Often, when approached with requests from clients for videos, we get a lot of requests for 4K videos and HD videos alike.
But is there really a difference between 4K and standard HD? Well, of course! Otherwise, they’d both be called the same thing. However, due to many TV manufacturers in the marketplace, what is actually UHD (or ultra high definition) often gets mislabeled as 4K.
What is 4K video?
A 4K resolution consists approximately 4,000 horizontal pixels on the screen. This resolution also got its name because it is four times the pixel count as its predecessors.
To be precise, a 4K resolution gives you a resolution of 4,096 by 3,112 pixels.
What is Ultra HD?
Ultra HD is slightly fewer pixels than 4K and gives you a 3,840 by 2,160 resolution.
But many websites, stores and manufacturers will still label an Ultra HD resolution TV as a 4K TV.
Can you tell the difference between an Ultra HD TV and a 4K resolution TV?
To your eyes, there will not be much of a difference between Ultra HD resolution and 4K. The primary difference comes in with high dynamic range or HDR. This feature on 4K monitors gives a boost to the contrasting colors on screen – resulting in significantly brighter videos, leading to lifelike images on your screen.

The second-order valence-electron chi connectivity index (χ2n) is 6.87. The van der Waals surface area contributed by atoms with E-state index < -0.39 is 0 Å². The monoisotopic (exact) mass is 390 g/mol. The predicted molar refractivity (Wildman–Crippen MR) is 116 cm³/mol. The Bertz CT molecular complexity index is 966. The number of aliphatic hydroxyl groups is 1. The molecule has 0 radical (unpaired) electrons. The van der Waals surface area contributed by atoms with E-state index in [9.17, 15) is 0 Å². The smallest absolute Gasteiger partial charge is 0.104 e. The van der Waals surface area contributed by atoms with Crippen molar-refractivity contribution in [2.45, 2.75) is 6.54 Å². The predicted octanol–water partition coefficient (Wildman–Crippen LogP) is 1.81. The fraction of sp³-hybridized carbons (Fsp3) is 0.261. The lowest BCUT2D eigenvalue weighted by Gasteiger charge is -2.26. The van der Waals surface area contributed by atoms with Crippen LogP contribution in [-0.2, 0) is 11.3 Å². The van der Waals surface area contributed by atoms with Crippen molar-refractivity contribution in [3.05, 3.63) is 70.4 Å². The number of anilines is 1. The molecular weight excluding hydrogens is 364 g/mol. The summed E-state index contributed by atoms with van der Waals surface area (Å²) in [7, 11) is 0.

The difference to your eye, however, on a regular 4K and Ultra HD will not be so easily visible unless you are watching the screen from a close range. And if your monitor happens to be smaller than 40 inches, these differences will be negligible.
4K for Video Production
There are a lot of different features available in the marketplace today in terms of television sets. From a video production standpoint, shooting at 4K helps you dial down the resolution. A 4K video is preferable to any other because it’s the highest resolution. It is always possible to shoot at a high rate and then deliver a great visual experience at a lower resolution. For that reason, it is recommended that your next video shoot should be on a 4K camera.